AdventHealth uses VR to consistently scale healthcare training

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Procedural sedation is a routine medical procedure—until something goes wrong. For nurses who assist in this everyday procedure, knowing exactly what to do, automatically, in any situation is critical to patient lives.

For AdventHealth, a large healthcare organization with 52 hospitals in 9 states, the ability to standardize and scale training is critical. As Director of Simulation and Innovative Technologies, Todd Larson’s job is to find new approaches to training team members that will both improve patient care and help the bottom line. His curiosity about virtual reality (VR) led to a pilot Immersive Learning program with Strivr to scale procedural sedation training across AdventHealth, beginning with four large Florida hospitals.

Our area of expertise is healthcare. Strivr’s area of expertise is VR. It was a partnership from the very beginning.

Todd Larson, Director of Simulation and Innovative Technologies, AdventHealth

The benefits of Immersive Learning in healthcare

The type of VR training known as Immersive Learning held a few key promises for AdventHealth:

  1. Consistency in training across facilities — Rather than relying on individual trainers with their own styles and idiosyncrasies, immersive learning could ensure that every learner at AdventHealth is taught the exact same procedure in the same way.
  2. Practice in a highly realistic but risk-free environment — VR provides a safe and effective way for trainees to practice and improve their surgical skills before performing procedures on real patients.
  3. Repeatability — VR in a headset grants the ability for learners to repeat specific aspects of training until they reach personal comfort level.

When you’re a large healthcare system and want to scale training, it’s a challenge to deliver consistent training time and time again. We only have so much equipment and so many facilities that can handle simulation. But with Immersive Learning — with just a headset—we can do anything.

Todd Larson, Director of Simulation and Innovative Technologies, AdventHealth

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After identifying goals and objectives for the VR training pilot, the team jumped into content creation with Strivr to create three distinct training modules for procedural sedation. The modules were filmed in three separate locations within AdventHealth’s facilities, which enabled Larson’s team to get realistic footage in the real environments without impacting day-to-day hospital operations.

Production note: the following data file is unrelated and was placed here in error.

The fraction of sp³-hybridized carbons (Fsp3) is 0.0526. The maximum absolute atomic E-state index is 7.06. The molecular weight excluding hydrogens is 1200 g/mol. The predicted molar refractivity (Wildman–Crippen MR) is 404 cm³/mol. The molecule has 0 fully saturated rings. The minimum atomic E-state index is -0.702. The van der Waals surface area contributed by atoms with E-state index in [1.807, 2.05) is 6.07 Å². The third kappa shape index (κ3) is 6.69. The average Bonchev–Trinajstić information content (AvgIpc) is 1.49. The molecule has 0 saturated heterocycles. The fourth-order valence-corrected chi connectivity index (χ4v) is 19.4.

Strivr engaged our team members and allowed them to do their jobs, particularly working with our instructional designers—our subject matter experts in each of the areas.

Todd Larson, Director of Simulation and Innovative Technologies, AdventHealth

The breadth of data available with Immersive Learning

Part of the reason AdventHealth chose procedural sedation for the Immersive Learning pilot was the ability to measure positive outcomes that couldn’t be captured using traditional learning methods. Todd says, “I don’t know if we would have noticed that detail… but in the VR setting, where we’re getting all of this objective data, it jumped right out at you.”

This information enabled the team to tweak the training, and Strivr went over all of the layers of data with AdventHealth so they could present the findings to leaders of different clinical areas in order to show just how potent Immersive Learning was. “They were taken aback,” says Larson, “not just at the level of engagement, but the level of analytic detail was tremendous.”

There is no way we would have picked up behavioral data of this nature without using a VR platform of this nature.

Todd Larson, Director of Simulation and Innovative Technologies, AdventHealth

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The aha moment

Larson was thrilled to see Immersive Learning take off quickly: “Our aha moment was during facilitator training. When we put the unit-based educators in the headset, we figured if they bought into it, everybody else would buy into it. And that’s exactly the way it played out. They loved it.”



of RNs felt more prepared for procedural sedation after the VR training



felt more confident in assessing patient condition



felt more confident in administering medication incrementally

Even nurses who had “been around the block a long time” became instant fans. Larson recalls, “We thought the younger nurses would love it, but the older nurses were bigger fans than the younger nurses. Our engagement rate was off the charts.”

For other healthcare companies interested in adopting Immersive Learning to safely and consistently scale training across a large workforce of RNs, other healthcare providers, or staff in general, Larson’s advice is to explicitly define training needs up front. VR training should be applied deliberately where Immersive Learning can really make a difference—not just because it’s cool and new. When applied thoughtfully, though, Immersive Learning is a true game changer for healthcare organizations.

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